Each style lists the techniques that students can improve via study at any orthodox school of that art - or even without instruction, if they earn enough points during an adventure - once they've bought Style Familiarity and spent a point on each of the style's skills. Anyone may attempt any technique that defaults to any of his skills. If it doesn't appear as part of a style he knows, though, raising it above default requires outside instruction.

Cinematic Abilities and Prerequisites

Heroic Archer, Trained by a Master, and Weapon Master are explicitly listed as optional traits only for styles for which they're extraordinarily appropriate. A student of any style must possess one of these traits in order to learn cinematic skills, though - these advantages are prerequisites for such skills. A martial artist who lacks such an advantage must learn it (see Learning Secret Martial-Arts Techniques, p. B293) before he can have cinematic skills that depend on it. The GM decides whether the master who taught him his mundane abilities can provide this training.

Cinematic skills may have mundane skills as prerequisites, too. If these aren't part of the style, the student is expected to venture outside his school, learn the necessary skills, and return. The absence of extracurricular skills from the style doesn't make them any less necessary.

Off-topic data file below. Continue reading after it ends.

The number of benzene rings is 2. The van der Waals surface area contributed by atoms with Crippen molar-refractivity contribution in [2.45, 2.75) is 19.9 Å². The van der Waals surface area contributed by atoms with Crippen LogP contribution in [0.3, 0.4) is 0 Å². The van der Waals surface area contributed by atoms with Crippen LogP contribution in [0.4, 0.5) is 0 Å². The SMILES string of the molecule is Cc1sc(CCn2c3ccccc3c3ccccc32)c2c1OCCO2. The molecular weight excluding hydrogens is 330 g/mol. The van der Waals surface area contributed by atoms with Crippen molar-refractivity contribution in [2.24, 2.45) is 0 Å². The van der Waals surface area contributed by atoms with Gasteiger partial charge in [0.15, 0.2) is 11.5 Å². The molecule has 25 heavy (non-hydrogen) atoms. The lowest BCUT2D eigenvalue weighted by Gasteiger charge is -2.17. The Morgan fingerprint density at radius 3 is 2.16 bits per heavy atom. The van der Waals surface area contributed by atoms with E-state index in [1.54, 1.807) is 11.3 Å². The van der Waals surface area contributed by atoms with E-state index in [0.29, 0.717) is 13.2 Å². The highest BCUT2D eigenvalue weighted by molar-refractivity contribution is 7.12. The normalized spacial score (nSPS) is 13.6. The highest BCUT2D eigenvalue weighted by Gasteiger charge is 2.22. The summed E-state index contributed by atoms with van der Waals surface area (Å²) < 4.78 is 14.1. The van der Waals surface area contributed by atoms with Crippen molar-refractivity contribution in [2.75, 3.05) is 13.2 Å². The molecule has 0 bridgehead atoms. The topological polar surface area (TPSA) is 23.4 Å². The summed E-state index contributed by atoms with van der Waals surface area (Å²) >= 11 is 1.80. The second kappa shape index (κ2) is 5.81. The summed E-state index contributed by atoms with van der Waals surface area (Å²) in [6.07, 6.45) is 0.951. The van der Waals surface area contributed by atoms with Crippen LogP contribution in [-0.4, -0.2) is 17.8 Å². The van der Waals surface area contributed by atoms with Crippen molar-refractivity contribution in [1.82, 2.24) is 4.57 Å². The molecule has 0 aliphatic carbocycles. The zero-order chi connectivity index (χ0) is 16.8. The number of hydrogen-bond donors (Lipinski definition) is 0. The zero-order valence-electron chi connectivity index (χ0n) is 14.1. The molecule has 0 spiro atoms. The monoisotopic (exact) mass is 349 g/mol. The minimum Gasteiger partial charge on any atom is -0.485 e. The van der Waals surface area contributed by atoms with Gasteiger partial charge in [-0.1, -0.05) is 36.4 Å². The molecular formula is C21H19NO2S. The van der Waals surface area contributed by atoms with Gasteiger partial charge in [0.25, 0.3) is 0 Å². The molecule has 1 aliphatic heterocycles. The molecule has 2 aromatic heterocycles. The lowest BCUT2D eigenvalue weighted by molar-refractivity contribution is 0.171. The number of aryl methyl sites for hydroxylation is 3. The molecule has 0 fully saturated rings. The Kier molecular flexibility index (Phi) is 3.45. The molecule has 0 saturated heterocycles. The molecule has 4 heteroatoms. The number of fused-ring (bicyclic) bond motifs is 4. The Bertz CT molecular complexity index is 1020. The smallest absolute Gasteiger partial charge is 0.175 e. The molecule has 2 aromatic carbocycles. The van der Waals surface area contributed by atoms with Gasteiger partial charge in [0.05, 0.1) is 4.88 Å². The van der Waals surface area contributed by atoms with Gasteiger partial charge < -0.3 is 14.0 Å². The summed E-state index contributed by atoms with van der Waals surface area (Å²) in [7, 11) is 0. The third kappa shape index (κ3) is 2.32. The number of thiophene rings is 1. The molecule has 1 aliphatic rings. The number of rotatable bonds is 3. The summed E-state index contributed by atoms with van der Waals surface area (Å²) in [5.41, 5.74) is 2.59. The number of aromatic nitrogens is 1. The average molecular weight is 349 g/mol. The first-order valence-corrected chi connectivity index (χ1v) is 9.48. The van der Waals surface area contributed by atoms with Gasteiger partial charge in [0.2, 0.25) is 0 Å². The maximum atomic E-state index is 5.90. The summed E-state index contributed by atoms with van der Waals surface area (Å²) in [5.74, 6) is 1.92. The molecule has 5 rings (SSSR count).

Attempts to improve a style's cinematic techniques are subject to the same rules.

Wax on, right hand. Wax off, left hand. Wax on, wax off. Breathe in through nose, out the mouth. Wax on, wax off. Don't forget to breathe, very important.

- Miyagi, The Karate Kid

The GM may ease this restriction, but enforcing it has its benefits. For one thing, it gives combat a roleplaying dimension, with each fighter having his own "repertoire" of moves. It also makes it easier for players to remember the techniques available to them, as it's simpler to learn the game effects of a handful of techniques than those of every possible technique - especially for players who lack personal martial-arts experience and have trouble visualizing what's going on.

A martial artist doesn't have to spend points on any of his style's techniques. They're always optional. In game terms, raising one or two techniques per skill above default - possibly to their maximum - is a good investment. It's an inexpensive way to enjoy a higher effective combat skill in some specialized situations. This is realistic. Martial artists who have learned a style's basics (its skills) do tend to specialize in a few favorite moves.

However, a martial artist who wishes to improve more than a couple of techniques for a skill is better off raising the skill. He'll need a lot of time and points to improve his skill to the point where his default with a technique equals a specialist's level . . . but when he's done, he'll be a formidable foe. This, too, is realistic. In the long term, a well-rounded fighter will be more successful, because he'll have more tools in his toolbox.

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